CIN Members

In 2007, the CIN started with 25 principal investigators as cluster applicants, as stipulated in the DFG call for bids. When the CIN cluster was approved further  scientists from a range of institutions were incorporated, to make up the 48 'founding members' of the CIN. Since the beginning of 2014 the CIN has consisted of over 80 scientists in total. The membership process involves an application to the steering committee in which the candidate outlines his or her scientific profile and submits a list of publications. The committee's decision is based purely on the scientific excellence of each candidate.

CIN Members

Prof. Dr. Dr. h.c. mult. Eberhart Zrenner

Organization: Werner Reichardt Centre for Integrative Neuroscience

Address:

Schleichstr. 12
72076 Tübingen
Germany

Phone number: +49 (0)7071 29 84786 or 87311

Department: Centre for Ophthalmology, Institute for Ophthalmic Research

Position: Head of Research Group

Area: CIN Members

Scientific topic: Restoring Vision by Subretinal Neuroprostheses


Field of Research

Research on neuronal circuitry in degenerated retina allows to understand electric excitability of inner retina neurons by subretinal multielectrode arrays positioned in contact with bipolar cells. Electronic devices consisting of 1500 photodiodes, amplifiers and electrodes, positioned on 3 x 3 mm chips, have been developed, tested and implanted in the subretinal space of 11 blind patients. Proof of concept has been shown that this technique allows blind patients to read letters and to combine them to words, detect and describe unknown objects correctly (banana, fork, knife, cup) approach persons and differentiate at least seven shades of grey. The main questions presently are how to improve this technique for long term application, approach limits of spatial resolution, threshold excitation, damage thresholds, biocompatibility with tissue, biostability of devices, signal processing for improved contrast vision as well as influence of learning and role of saccades. Moreover biochemical hybrids that form chemical synapseshave been lined out and models for mechanisms of electrical excitation of retinal neurons by multielectrode arrays have been developed.

Methods

Multielectrode array studies in normal and degenerated explanted retinae on thresholds and spatial distribution in rats and mice; calcium imaging; modelling of characteristics of bipolar cell excitation in response to multilocal electrical stimulation; extension of technology from electrical stimulation to hybrids that additionally involve chemical stimulation by glutamate; clinical studies in blind RP-patiens with subretinal implants by means of psychophysics and noninvasive electrophysiology.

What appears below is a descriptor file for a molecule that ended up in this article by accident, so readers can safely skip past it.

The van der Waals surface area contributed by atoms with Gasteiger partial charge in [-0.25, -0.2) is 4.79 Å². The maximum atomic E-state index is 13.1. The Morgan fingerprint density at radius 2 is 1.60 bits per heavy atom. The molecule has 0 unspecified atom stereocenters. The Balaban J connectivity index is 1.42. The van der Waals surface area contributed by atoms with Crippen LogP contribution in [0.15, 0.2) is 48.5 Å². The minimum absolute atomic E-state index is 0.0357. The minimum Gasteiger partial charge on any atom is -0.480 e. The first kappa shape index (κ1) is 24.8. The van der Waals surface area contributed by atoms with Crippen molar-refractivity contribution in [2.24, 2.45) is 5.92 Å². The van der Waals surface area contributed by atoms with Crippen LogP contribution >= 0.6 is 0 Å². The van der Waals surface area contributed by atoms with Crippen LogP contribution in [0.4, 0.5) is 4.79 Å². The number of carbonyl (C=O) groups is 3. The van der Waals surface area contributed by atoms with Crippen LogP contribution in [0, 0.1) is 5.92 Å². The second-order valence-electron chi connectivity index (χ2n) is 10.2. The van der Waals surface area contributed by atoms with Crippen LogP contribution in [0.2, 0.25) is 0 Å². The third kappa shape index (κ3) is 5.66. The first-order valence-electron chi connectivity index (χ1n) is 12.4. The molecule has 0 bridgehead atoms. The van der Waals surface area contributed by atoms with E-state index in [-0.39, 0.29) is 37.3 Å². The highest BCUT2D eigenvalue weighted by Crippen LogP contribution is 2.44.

Keywords

clinical neurosciences; computational neuroscience; degeneration / regeneration; neuro-prosthetics; visual perception; visual system


Publications
  1. Zrenner E. Artificial vision: Solar cells for the blind. Nature photonics 6: 344-345 (2012) 
  2. Zrenner E. Bartz-Schmidt KU, Benav H, Besch D, Bruckmann A, Gabel V-P, Gekeler F, Greppmaier U, Harscher A, Kibbel S, Koch J, Kusnyerik A, Peters T, Stingl K, Sachs H, Stett A, Szurman P, Wilhelm B, Wilke R. Subretinal electronic chips allow blind patients to read letters and combine them to words. Proc. R. Soc B - Biol.Sci. 278, 1489-1497 (2011)
  3. Stingl K, Bartz-Schmidt KU, Besch D, Braun A, Bruckmann A, Gekeler F, Greppmaier U, Hipp S, Hörtdörfer G, Kernstock C, Koitschev A, Kusnyerik A, Sachs H, Schatz A, Stingl KT, Peters T, Wilhelm B, Zrenner E. 2013 Artificial vision with wirelessly powered subretinal electronic implant alpha-IMS. Proc R Soc B -  Biol Sci 280: 20130077. http://dx.doi.org/10.1098/rspb.2013.0077
  4. Zrenner E.  Fighting Blindness with Microelectronics. Science Transl. Med. 5: 210ps16 (2013);  DOI: 10.1126/scitranslmed.3007399 (http://www.sciencetranslationalmedicine.org/cgi/content/short/5/210/210ps16)